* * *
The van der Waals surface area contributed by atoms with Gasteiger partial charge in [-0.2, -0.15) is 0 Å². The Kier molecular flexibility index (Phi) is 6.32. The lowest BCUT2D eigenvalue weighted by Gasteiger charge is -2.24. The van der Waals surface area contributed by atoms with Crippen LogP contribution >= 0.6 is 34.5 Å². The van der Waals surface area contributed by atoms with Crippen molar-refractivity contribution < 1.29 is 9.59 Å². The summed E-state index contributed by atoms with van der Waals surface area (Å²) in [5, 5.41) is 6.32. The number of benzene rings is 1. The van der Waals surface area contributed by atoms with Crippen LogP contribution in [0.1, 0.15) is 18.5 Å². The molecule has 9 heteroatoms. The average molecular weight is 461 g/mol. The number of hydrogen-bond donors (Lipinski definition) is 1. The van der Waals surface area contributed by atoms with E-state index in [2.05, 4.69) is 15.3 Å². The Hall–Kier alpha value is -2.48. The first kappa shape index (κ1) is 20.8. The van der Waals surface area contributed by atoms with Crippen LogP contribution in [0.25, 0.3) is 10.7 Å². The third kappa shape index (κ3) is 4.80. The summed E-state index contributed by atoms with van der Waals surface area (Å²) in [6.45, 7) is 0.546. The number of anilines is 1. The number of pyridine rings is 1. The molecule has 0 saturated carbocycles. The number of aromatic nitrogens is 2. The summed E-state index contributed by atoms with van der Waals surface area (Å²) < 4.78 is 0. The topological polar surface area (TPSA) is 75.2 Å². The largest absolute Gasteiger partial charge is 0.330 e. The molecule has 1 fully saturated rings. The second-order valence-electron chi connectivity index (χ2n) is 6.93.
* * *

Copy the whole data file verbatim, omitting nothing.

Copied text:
The van der Waals surface area contributed by atoms with Gasteiger partial charge in [-0.2, -0.15) is 0 Å². The Kier molecular flexibility index (Phi) is 6.32. The lowest BCUT2D eigenvalue weighted by Gasteiger charge is -2.24. The van der Waals surface area contributed by atoms with Crippen LogP contribution >= 0.6 is 34.5 Å². The van der Waals surface area contributed by atoms with Crippen molar-refractivity contribution < 1.29 is 9.59 Å². The summed E-state index contributed by atoms with van der Waals surface area (Å²) in [5, 5.41) is 6.32. The number of benzene rings is 1. The van der Waals surface area contributed by atoms with Crippen LogP contribution in [0.1, 0.15) is 18.5 Å². The molecule has 9 heteroatoms. The average molecular weight is 461 g/mol. The number of hydrogen-bond donors (Lipinski definition) is 1. The van der Waals surface area contributed by atoms with E-state index in [2.05, 4.69) is 15.3 Å². The Hall–Kier alpha value is -2.48. The first kappa shape index (κ1) is 20.8. The van der Waals surface area contributed by atoms with Crippen LogP contribution in [0.25, 0.3) is 10.7 Å². The third kappa shape index (κ3) is 4.80. The summed E-state index contributed by atoms with van der Waals surface area (Å²) in [6.45, 7) is 0.546. The number of anilines is 1. The number of pyridine rings is 1. The molecule has 0 saturated carbocycles. The number of aromatic nitrogens is 2. The summed E-state index contributed by atoms with van der Waals surface area (Å²) < 4.78 is 0. The topological polar surface area (TPSA) is 75.2 Å². The largest absolute Gasteiger partial charge is 0.330 e. The molecule has 1 fully saturated rings. The second-order valence-electron chi connectivity index (χ2n) is 6.93.